The "Breezes" and A Texas Honky-Tonk

In closing, I offer two short stories as a way to show the many different types of situations I had to deal with as mayor. One day the phone rang. Sir, we have someone here from the State Department. I found two gentlemen dressed in black overcoats, wearing civilian clothing and unpierceable dark sunglasses on a cloudy, rainy and foggy late afternoon. They had emerged from a dark-colored 4x4 jeep with tinted windows and German license plates. These two certainly did not look as if they were from the State Department. They really were members of a multi-letter organization and were here to help me. I pointed out that unless they could build latrines, drive a gravel truck, or had about 1,000 tent floors in that 4x4, they were of little use to me. However, I did link them up with people who could use their help.
Over the next few weeks, during their comings and goings, I noticed that they were always wearing those dark sunglasses, no matter whether it was day or night. Whenever I recall my first encounter with those two, I remember a recurring character named Lieutenant Colonel Flagg in that old sitcom, "M*A*S*H, who called himself "The Wind because he came and went unseen. These two became Breeze One and Breeze Two.
I was sitting at my desk on a chilly afternoon, when the door opened and in walked a member of the Tuzla City Council with a businessman from Denmark. The businessman explained that he is half-American and half-Danish and he has a grand opportunity for me. He went on to explain how he planned to help all the soldiers that would soon arrive by building a 2,000-seat Texas-style honky-tonk bar and restaurant in downtown Tuzla. The gentleman wanted me to assure him that all the soldiers would be allowed to leave the air base to support his venture. He went on to say that he had all the required permits from the Tuzla city government, and he showed me a set of plans as he continued to explain his well-thought-out plans. During his very serious presentation, it took everything in me to keep from laughing. I directed them to the Civil Affairs Office and decided to let them break the bad news.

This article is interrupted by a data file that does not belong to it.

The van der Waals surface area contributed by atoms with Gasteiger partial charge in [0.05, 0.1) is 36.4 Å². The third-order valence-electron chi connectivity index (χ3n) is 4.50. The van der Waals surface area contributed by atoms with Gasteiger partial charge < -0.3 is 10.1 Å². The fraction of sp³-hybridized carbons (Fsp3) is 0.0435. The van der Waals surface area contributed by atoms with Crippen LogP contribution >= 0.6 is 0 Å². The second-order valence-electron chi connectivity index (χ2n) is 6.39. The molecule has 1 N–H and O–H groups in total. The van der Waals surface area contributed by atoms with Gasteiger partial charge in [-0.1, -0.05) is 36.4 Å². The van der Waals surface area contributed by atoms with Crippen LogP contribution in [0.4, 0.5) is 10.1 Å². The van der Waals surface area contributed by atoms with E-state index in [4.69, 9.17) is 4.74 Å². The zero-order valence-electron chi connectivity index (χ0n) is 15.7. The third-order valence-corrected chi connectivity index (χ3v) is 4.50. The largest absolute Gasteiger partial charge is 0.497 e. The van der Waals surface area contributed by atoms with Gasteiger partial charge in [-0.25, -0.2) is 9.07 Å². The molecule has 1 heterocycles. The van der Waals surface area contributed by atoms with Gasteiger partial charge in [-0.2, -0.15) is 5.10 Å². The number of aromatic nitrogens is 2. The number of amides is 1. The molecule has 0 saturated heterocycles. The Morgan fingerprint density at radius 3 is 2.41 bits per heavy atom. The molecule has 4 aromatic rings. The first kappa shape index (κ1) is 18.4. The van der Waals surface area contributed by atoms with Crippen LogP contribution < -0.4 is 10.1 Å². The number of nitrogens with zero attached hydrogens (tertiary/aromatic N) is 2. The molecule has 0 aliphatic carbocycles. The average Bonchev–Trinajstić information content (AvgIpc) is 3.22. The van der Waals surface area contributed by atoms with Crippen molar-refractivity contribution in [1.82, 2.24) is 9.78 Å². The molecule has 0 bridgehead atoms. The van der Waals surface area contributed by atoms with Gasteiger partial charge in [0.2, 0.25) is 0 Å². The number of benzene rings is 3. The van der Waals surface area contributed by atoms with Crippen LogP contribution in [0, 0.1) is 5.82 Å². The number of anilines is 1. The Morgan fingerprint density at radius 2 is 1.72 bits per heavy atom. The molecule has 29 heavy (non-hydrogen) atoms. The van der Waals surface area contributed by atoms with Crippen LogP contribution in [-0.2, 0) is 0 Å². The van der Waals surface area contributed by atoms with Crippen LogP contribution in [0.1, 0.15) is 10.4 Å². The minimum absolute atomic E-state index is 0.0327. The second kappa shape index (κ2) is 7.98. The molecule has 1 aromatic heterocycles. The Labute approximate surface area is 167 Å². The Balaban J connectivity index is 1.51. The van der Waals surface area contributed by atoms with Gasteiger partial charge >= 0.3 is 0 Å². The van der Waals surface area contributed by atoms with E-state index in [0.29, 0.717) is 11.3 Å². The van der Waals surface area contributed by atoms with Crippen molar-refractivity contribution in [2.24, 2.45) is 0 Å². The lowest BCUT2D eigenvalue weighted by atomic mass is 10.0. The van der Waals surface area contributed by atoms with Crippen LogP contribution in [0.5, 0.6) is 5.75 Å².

In closing, I would like to say that my time as the mayor of Tuzla Air Base was a very interesting and unique military experience. I had a job totally different from any other that I have had in my 15-year military career. The hours were long, but the rewards were tangible. I could actually see and touch the results. I had a great time meeting a lot of interesting people from nations around the world. I really enjoyed helping construct a base camp from the ground up. It was a unique opportunity that I will long remember.
Major Lorenz is currently an Intelligence Exercise Planner for the Joint Training Analysis and Simulation Center at Suffolk, Virginia. His education includes bachelor of arts degrees in both Political Science and History from the University of Northern Colorado. Readers can contact him at (757) 686-7719, DSN 564-9100 extension 7719, and E-mail [email protected]